|Prior Probability (equivalent here to disease prevalence)||0.108|
|True-positive rate (sensitivity)||0.71|
|False-negative rate (1 – sensitivity)||0.29|
|True-negative rate (specificity)||0.51|
|False-positive rate (1 – specificity)||0.49|
FIGURE 4.3. A “tree” or flow diagram approach to the prostate-specific antigen (PSA) “cancer test” using Bayes’ rule.
This illustrates one solution to the PSA prostate cancer test described in the text. Starting with a population of 100,000 individuals, of whom 108 of 1,000 are expected to have cancer, we add the positive tests in those with cancer (true positives) to those who do not have cancer (false positives) and determine the fraction of patients with a positive test who actually have the disease (true positives divided by the sum of true positives and false positives). The origin of the data in the figure is shown in Table 4.1. With the relatively low specificity of the test at 0.51, more than 85% of positive tests are found in patients who do not have cancer. The low prevalence and the high false-positive rate of the test (0.49) account for this result.
FIGURE 4.4. A tabular solution to the prostate-specific antigen (PSA) “cancer test” using Bayes’ rule.
The prior probability of each condition (cancer or no cancer) is multiplied by the conditional probability (in this case the probability of a positive test, given each condition). The products are summed, and the fraction of positive tests in each condition is calculated. Note the similarity between this calculation and that shown in Figure 4.3. For interpretation, see legend for Figure 4.3.
FIGURE 4.5. Solution to the prostate-specific antigen (PSA) “cancer test” using Bayes’ formula.
Note that the calculation is identical to that shown in Figures 4.3 and 4.4.
( Case 20, Case 22 , Case 23, Case 29)
Bayes’ rule combines data on sensitivity and specificity of tests with prior probabilities, yielding a probabilistic view of various diagnoses that incorporates the test results. The application of Bayes’ rule to diagnostic testing yields important testing principles: The specificity of a test is critical for case finding, especially when screening asymptomatic patients, because the higher the specificity, the lower is the false-positive rate. In populations in which disease prevalence is low, most positive tests will be false positives unless a test is exceptionally specific so that almost all patients without disease have a negative test.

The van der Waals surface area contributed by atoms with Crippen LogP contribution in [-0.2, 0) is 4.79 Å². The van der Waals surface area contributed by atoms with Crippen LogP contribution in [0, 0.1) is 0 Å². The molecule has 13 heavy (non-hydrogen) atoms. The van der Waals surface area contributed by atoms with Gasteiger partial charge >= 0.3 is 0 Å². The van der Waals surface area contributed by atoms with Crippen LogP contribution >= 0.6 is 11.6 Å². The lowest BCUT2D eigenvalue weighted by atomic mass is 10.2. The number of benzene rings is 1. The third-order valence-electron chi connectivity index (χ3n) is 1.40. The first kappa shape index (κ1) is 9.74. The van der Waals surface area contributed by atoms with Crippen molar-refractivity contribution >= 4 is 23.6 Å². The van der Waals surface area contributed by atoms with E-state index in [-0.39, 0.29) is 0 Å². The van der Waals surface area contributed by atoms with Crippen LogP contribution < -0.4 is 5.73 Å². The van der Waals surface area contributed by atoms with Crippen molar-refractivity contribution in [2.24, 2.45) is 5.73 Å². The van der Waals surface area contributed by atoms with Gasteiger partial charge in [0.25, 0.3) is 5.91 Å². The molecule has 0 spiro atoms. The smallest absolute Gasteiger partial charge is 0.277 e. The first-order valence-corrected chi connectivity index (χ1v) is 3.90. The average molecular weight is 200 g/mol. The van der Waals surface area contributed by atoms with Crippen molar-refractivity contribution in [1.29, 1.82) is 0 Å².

Indeed, if the disease prevalence is extremely low, a test (if it is the only one available) should not be done unless it is nearly perfectly specific. Thus, when a test is highly specific, a positive test result helps “rule in” a disease (a mnemonic is Positive SpIn for “positive test with high specificity rules in the disease”). Tests that are not highly specific are most useful for screening if they are applied in populations with a high disease prevalence. When other confirmatory tests are available, a test with only a moderately high specificity may be worth using (assuming no cost and no risk) as an initial screening test if it has high sensitivity.
For example, screening for HIV typically involves enzyme immunoassay (EIA) followed by Western blot testing, a very sensitive test followed by a more specific test if the first test is positive for a disease in which accurate diagnosis has a high expected utility or benefit. Thus, when a test is highly sensitive, a negative test result helps “rule out” a disease (a mnemonic is Negative SnOut for “negative test with a high sensitivity rules out disease”).